|To extract DNA from fossil bones, scientists use |
dentists drills to remove analysable material.
Their research shows that Asia was settled in multiple waves of migration. This is contrary to all other genetic studies which suggests colonisation by around 65,000 years ago. According to David Reich, genetics professor at Harvard, the recently discovered species of humans given the generic name of the Denisovans, migrated into Asia and interbred with the modern human populations leaving a genetic heritage that shows traces even today, tens of thousands of years later.
Using the genetic information recently extracted from the finger bone of the Denisovan first known to science, the team compared their genome to ours and discovered some surprising facts. Denisovan DNA is very distinctive and leaves a trail through its descendants. It can be recognised in even tiny sections of the genome. Reich's work builds on earlier research into the first ever population analysis of the Denisovans.
The trail shows that the strange new species of human lived, not only in Russia and Siberia, but actually had a far reaching geographical range into South East Asia and Oceania, interbreeding with the native human populations, adding to the genetic range in the Papua New Guineans and the Aborigines as well as mainland Asia. The team concluded that the Denisovans interbred with modern humans in South East Asia around 44,000 years ago before the divergence of the Papua New Guineans and the Aborigines.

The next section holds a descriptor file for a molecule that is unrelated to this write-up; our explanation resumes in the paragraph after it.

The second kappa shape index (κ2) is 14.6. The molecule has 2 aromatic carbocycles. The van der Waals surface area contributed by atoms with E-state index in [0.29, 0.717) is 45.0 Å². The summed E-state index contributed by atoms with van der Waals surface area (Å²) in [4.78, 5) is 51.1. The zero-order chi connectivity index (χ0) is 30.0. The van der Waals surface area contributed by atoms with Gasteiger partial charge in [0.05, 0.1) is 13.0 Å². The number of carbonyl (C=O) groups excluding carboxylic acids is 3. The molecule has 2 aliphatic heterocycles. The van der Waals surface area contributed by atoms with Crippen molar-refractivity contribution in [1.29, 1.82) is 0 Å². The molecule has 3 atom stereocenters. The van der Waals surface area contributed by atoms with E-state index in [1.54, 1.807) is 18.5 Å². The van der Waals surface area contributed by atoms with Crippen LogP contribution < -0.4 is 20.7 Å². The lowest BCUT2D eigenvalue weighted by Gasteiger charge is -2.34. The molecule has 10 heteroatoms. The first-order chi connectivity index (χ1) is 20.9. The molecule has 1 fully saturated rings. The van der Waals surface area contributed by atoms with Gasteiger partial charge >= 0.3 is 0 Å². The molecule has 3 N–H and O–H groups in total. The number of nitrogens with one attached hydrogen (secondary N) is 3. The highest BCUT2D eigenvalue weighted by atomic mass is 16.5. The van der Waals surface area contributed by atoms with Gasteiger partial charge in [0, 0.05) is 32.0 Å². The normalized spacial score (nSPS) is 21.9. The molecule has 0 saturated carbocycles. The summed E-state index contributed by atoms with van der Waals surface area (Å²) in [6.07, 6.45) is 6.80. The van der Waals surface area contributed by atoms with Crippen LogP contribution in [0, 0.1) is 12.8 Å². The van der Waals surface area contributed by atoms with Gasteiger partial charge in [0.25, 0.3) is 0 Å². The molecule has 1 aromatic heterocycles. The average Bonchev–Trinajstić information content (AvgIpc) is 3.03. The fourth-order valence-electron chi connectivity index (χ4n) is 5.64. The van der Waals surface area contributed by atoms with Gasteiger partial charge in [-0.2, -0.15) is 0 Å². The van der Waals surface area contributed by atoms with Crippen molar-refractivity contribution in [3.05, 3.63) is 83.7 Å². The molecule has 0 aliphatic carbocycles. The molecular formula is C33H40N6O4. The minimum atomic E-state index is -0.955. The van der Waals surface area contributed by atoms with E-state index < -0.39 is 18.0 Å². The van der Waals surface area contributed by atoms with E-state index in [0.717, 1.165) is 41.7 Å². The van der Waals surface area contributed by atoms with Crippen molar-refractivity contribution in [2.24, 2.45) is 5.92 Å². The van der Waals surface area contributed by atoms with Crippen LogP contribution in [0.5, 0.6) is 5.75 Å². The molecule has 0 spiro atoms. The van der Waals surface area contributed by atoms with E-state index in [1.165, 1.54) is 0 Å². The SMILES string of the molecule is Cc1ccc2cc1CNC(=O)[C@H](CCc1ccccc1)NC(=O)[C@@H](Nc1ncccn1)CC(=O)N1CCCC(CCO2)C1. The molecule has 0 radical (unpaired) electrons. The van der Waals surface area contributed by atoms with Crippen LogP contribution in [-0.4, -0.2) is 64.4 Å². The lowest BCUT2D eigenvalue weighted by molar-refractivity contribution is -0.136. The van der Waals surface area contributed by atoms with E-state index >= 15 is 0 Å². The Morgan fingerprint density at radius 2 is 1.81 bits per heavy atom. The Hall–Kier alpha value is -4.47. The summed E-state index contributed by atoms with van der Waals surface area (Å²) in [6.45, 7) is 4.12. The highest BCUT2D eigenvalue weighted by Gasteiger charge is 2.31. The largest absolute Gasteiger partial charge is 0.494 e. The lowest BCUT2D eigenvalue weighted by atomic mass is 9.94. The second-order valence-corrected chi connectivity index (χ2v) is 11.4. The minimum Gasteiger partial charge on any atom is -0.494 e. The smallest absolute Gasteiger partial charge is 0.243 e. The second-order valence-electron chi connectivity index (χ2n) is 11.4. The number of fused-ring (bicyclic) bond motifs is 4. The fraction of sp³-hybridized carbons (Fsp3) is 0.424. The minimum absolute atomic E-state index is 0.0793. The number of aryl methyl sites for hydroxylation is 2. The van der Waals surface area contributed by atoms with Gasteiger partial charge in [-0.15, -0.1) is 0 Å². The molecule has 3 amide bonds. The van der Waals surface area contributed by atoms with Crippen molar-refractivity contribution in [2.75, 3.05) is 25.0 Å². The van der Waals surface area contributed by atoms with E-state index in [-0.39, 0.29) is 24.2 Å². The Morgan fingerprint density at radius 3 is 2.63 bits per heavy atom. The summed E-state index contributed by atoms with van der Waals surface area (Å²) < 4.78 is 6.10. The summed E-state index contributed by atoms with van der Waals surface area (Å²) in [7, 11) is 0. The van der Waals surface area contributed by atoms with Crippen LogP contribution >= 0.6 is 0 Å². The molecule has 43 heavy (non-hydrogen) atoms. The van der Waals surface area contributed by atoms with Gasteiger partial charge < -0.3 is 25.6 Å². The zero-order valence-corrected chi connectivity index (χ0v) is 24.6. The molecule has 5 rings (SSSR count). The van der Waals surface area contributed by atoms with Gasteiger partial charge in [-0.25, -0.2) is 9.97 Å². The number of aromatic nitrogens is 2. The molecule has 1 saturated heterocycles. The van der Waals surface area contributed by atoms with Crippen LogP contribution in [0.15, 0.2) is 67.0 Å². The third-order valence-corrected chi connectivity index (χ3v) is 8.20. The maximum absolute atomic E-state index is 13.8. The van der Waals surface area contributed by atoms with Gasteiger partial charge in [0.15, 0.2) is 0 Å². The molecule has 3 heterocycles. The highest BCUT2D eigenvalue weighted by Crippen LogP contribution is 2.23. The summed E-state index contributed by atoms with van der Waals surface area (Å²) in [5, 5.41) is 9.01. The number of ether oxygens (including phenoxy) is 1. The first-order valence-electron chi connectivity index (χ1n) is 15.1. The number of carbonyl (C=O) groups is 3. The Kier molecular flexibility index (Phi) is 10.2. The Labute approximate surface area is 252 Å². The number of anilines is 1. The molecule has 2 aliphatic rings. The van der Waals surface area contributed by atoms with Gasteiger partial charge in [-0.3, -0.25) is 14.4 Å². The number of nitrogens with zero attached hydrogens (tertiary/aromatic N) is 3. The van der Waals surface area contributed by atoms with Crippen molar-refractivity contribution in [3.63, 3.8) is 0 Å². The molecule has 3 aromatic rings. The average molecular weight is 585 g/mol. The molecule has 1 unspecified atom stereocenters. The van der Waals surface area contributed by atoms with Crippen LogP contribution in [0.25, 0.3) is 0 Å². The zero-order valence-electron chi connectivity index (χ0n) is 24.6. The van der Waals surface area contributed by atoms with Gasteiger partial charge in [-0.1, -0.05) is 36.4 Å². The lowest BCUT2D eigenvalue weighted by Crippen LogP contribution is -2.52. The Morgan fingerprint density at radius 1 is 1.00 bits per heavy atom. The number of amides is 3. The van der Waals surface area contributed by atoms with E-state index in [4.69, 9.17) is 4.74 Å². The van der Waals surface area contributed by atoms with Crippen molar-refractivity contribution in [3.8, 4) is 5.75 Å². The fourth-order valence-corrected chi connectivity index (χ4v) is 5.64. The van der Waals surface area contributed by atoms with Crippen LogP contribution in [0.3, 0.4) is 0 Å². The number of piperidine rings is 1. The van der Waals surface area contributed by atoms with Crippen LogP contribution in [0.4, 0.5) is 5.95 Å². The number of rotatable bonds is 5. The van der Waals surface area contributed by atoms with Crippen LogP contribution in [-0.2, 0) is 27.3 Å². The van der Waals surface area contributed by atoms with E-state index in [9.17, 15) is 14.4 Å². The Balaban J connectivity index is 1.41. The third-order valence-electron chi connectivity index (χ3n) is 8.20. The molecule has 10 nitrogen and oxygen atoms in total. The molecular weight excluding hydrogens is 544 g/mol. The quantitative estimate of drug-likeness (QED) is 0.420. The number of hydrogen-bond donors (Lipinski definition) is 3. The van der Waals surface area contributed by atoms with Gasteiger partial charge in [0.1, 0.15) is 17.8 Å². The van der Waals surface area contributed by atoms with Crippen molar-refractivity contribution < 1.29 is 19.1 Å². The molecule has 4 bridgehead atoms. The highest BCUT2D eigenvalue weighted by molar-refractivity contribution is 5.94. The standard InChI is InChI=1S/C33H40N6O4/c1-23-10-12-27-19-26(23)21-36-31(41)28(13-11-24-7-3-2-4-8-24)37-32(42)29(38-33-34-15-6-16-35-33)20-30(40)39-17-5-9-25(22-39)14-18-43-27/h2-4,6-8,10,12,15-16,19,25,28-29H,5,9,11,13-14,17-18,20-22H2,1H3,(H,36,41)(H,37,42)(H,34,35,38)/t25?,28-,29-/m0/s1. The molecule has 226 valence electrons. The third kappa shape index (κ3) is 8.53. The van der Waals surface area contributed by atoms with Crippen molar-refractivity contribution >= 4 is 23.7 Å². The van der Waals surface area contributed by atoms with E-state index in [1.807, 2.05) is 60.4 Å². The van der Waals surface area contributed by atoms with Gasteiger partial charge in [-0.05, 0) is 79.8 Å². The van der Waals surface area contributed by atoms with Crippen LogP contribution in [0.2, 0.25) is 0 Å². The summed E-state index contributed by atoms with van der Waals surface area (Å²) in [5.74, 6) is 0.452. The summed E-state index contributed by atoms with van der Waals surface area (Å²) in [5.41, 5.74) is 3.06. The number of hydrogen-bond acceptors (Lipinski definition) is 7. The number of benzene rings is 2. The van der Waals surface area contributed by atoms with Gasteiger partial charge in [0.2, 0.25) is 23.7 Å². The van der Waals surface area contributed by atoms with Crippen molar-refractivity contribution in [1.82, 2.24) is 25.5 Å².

They also concluded that South East Asia was first colonised by anatomically modern humans unrelated to present day Chinese and Indonesians. It had been previously suggested that the modern populations of Oceania are descended from members of our species which followed a southern, coastal route through India, China and Burma while archaic populations came from the north (the Denisovans came from northern Russia and Siberia). However there was little genetic evidence previously to support this.
It also adds to the bank of growing evidence that the Denisovans are not descended from modern humans or Neanderthals, but share a common ancestor. Mark Stoneking, a professor at the Max Planck Institute who is senior author of the paper, stated that 'the fact that Denisovan DNA is present in some aboriginal populations of South East Asia but not in others shows that there was a checkerboard of populations with and without Denisova material more than 44,000 years ago. The presence of Denisovan genetic material in some but not all the groups can most easily be explained if Denisovans lived in South East Asia itself.'